Southern Star Canning (flickr under a CC license)
The Houston Chronicle covers something we’ve covered many times before (and Joe wrote about just this week): microcanning. They also note the stigma that comes with cans, which I think is the biggest drawback, though many canning breweries would disagree.
Fougeron also believes cans helped differentiate the brand when Southern Star began production two-and-a-half years ago. The brewery is on pace to double production in 2010, he said.
“I attribute some of our success to being in a can,” he said. “It really sets us apart at the retail level.”
Wagner said he has no intention of switching to cans because glass maintains a “psychological” edge in the pricier craft segment.
“If people are going to spend eight bucks on a six-pack, they want it in a bottle,” he said. “… We don’t want to put our product in a package that somehow conveys cheap, low-quality beer. There’s no doubt that cans still carry some of that stigma.”
I can see both arguments, and it’s entirely plausible that as canning becomes more popular, the stigma slowly disappears. But right now, I think the fact that it conveys “cheap” is still a problem for canning, even if it’s not true.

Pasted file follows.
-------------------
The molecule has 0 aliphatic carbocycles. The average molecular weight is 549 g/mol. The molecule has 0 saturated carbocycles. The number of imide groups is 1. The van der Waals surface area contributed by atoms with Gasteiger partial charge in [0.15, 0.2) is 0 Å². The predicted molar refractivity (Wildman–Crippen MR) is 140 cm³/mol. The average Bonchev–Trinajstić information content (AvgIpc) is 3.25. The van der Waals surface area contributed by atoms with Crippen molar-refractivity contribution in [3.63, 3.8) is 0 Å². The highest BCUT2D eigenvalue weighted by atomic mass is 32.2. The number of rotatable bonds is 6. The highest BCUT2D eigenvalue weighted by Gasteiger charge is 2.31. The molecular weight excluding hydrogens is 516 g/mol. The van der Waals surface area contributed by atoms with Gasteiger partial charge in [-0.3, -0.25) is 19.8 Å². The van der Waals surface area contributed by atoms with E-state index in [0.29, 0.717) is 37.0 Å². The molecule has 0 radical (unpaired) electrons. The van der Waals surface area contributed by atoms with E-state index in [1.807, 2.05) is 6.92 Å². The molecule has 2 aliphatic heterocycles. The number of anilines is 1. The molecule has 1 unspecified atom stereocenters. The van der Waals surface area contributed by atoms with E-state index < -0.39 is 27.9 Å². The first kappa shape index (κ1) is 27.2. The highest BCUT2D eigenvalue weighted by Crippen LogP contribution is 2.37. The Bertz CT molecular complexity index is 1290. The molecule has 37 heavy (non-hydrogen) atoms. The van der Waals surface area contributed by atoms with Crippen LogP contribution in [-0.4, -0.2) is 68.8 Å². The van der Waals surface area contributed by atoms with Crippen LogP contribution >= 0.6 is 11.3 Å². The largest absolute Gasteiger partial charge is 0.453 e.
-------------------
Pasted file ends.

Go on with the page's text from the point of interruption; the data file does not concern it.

They also provide some helpful numbers:
Cumulatively, sales of craft beer in 12-ounce cans were up 80 percent in the first half of 2010 compared with a year earlier, according to data compiled by marketing analyst SymphonyIRI Group. That compares with 11.2 percent growth in six-pack bottles of comparable size.
Cans still have a long way to go to catch up. In the first half of 2010, craft brewers sold $376.5 million worth of beer in bottles, compared with $2.3 million in cans.
Yet craft brewers — generally smaller, independently owned companies that use premium ingredients and lack the production-scale savings enjoyed by mass-market giants — have been turning to aluminum in greater numbers since Colorado-based Oskar Blues got the can rolling in 2002.
Keep in mind: if you’re reading this and understand why microcanning is, you probably don’t need to be convinced. But for your casual craft beer fan — for the person who’s looking to try something other than Miller Lite — there’s something to a bottle that people associate with quality. It may not be right, but for now, it’s reality.